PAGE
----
Construction Growth Slows Upward Yearly Trend
In January 2017, construction output fell by 0.4% compared with December 2016. This negative month-on-month growth comes in the wake of 2 consecutive months of strong growth in the last 2 months of 2016, driven mainly by falls in repair and maintenance. Despite this, construction remains 2% higher in comparison with the same period in the previous year.
The monthly figures (see the graph above) show that despite construction falling month-on-month, construction output actually grew by 1.8%, in part due to strong infrastructure and housing growth.
Infrastructure, and private housing repair and maintenance continue to sustain strong quarterly growth, increasing at rates of 4.0% and 5.4% respectively. Only private industrial work, and non-housing repair and maintenance provided downward pressure on 3 month on 3 month growth. Compared to January last year, January 2017 saw private new housing grow 7.4%, and private housing repair and maintenance increase by 9.7%.
All new work showed signs of flattening out with growth of 0.1% in January 2017, but continued to grow in the latest 3 months compared with the previous 3 months at a rate of 2.1%.
Despite falling month-on-year for the thirteenth consecutive month, infrastructure grew month-on-month for the third time in a row, increasing 3.5% in January 2017.
Overall annual construction output growth has increased for 2016, to 2.4% from 1.5%, due to upward revisions for all 4 quarters, including a revision of 0.8% in Quarter 4 (Oct to Dec) 2016, from 0.2% to 1%.
However, new orders fell by 2.8% in Quarter 4 of 2016, driven mainly by falls in private industrial and private commercial work. Despite this, the annual volume of new orders is now at its highest level since 2008.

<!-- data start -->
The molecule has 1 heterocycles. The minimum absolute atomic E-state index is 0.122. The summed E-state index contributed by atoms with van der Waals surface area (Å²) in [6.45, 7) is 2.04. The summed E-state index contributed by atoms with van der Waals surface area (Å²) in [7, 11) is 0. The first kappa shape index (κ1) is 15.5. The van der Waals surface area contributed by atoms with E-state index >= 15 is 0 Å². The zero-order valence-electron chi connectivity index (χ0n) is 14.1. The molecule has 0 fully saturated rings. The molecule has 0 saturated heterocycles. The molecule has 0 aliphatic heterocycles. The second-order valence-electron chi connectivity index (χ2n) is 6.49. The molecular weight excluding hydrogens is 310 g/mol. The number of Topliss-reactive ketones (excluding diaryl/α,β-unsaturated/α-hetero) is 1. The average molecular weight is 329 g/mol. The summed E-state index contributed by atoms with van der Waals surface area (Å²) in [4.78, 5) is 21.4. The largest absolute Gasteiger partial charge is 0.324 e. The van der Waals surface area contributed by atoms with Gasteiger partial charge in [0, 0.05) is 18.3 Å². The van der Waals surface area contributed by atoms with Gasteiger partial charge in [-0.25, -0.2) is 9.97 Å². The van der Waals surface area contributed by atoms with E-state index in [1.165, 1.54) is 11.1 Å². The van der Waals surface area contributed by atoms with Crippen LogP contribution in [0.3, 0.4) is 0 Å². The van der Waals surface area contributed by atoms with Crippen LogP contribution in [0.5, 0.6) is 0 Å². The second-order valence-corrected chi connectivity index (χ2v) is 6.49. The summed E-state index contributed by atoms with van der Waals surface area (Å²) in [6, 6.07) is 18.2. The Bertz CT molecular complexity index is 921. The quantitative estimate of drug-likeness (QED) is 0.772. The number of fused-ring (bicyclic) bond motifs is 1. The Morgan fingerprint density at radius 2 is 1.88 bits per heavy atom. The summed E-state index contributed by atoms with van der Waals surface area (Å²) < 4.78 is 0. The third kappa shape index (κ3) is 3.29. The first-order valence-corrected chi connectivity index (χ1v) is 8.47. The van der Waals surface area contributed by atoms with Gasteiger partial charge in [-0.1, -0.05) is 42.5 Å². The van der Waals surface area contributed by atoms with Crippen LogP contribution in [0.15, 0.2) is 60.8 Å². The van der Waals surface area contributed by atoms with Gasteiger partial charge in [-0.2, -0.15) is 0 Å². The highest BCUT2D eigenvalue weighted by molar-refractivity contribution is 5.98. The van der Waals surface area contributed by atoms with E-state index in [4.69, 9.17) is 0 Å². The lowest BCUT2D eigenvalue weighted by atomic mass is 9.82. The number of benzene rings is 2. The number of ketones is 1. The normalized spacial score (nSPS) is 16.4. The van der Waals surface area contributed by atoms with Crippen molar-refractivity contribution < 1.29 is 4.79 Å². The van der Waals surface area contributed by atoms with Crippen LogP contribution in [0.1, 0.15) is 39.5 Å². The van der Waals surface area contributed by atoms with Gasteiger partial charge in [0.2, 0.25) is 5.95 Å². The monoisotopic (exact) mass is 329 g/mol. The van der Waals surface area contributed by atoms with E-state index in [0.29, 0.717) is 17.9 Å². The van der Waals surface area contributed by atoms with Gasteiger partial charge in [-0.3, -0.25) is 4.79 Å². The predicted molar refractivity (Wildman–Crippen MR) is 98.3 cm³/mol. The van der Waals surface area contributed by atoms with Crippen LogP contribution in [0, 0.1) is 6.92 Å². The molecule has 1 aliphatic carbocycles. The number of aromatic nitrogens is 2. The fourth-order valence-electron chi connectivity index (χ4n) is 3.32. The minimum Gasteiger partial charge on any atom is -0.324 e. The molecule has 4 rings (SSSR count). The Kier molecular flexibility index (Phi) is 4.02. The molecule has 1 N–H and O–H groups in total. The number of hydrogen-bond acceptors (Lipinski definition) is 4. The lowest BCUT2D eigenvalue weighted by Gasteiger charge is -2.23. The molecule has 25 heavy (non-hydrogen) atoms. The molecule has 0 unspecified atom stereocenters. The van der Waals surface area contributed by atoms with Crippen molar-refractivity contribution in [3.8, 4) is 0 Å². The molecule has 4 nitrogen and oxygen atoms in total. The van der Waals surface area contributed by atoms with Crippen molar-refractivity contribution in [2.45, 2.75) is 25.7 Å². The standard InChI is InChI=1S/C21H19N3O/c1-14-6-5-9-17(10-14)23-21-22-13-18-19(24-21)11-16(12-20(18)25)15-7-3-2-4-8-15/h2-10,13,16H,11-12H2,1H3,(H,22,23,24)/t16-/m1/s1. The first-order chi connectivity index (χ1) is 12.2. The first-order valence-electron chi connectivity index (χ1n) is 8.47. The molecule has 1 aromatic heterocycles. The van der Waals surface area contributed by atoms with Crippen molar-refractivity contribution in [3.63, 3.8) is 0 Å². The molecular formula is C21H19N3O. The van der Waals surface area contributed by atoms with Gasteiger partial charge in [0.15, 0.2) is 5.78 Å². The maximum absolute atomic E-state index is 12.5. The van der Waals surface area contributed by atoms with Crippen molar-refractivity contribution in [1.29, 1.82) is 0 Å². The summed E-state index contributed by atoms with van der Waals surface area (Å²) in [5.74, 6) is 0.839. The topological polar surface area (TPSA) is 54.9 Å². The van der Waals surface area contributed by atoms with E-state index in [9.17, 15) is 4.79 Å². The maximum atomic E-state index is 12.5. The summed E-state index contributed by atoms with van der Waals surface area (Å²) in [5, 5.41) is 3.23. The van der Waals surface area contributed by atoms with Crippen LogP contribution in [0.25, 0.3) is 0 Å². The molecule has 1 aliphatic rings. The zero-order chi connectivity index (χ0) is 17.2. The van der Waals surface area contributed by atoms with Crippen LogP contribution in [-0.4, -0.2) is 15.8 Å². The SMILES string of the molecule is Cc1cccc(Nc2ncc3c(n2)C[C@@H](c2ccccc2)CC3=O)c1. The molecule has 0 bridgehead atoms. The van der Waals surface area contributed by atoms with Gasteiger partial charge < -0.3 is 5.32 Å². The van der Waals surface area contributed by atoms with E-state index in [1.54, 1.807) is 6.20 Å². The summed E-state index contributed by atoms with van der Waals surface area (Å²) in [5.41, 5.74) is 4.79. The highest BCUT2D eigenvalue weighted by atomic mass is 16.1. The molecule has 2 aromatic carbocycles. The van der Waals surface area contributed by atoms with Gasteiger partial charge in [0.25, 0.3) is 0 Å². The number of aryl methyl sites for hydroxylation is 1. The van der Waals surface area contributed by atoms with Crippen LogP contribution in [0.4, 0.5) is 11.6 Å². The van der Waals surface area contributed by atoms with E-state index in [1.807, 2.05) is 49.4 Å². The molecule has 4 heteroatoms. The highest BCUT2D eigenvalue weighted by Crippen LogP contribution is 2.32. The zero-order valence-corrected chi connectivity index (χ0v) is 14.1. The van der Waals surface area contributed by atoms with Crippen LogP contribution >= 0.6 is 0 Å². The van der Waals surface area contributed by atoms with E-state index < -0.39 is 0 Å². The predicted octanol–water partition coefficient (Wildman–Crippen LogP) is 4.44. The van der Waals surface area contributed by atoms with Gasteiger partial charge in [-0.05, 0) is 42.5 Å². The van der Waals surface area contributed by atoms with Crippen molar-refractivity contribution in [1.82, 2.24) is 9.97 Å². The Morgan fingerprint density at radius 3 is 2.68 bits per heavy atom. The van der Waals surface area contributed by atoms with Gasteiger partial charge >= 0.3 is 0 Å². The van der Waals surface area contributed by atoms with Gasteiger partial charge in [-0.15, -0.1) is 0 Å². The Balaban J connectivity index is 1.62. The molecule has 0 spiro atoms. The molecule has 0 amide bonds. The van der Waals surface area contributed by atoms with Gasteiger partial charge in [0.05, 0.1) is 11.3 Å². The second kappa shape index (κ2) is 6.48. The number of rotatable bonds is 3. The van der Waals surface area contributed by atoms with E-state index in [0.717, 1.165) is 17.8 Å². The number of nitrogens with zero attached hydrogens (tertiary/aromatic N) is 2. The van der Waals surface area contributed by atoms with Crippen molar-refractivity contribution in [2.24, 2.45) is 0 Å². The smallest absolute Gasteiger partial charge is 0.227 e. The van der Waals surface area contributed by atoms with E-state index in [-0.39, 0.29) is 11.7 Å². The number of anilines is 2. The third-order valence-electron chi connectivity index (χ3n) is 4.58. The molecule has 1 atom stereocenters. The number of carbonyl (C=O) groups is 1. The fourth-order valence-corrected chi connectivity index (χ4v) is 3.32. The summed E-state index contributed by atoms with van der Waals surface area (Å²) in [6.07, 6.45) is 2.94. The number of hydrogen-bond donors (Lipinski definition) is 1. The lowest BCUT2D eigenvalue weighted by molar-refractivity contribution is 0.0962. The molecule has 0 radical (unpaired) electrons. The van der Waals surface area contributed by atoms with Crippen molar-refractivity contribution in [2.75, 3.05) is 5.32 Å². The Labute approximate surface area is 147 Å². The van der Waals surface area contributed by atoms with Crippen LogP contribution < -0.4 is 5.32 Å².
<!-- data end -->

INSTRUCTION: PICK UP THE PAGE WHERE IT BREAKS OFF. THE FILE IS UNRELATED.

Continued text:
Rebecca Larkin, Senior Economist at the Construction Products Association, commented: “Following an increase in output in Q4 last year, the overall fall in construction output in the opening month of 2017 was disappointing, with a decrease in housing, industrial, commercial and RM&I activity over the month.
“Furthermore, the construction new orders data from the ONS suggests that there may be continued weakness in activity in some sectors during 2017. Commercial new orders tailed off in the second half of 2016 and in Q4 were 10.6% lower than in Q3 and fell 24.1% from a year ago, and new orders in the industrial sector were the lowest in two years. Building work in both sectors requires a large up-front investment for a long-term rate of return and it appears decision-making has been clouded by a rise in economic uncertainty”, Rebecca Larkin added.
“Taking total new orders growth of 2.9% in 2016 as a whole, however, shows there remains an impetus for construction activity over the next 12 months. As echoed in our CPA forecasts, output during 2017 will be driven by higher orders for housing – both private and public – as well as infrastructure and new public sector buildings such as schools and hospitals.”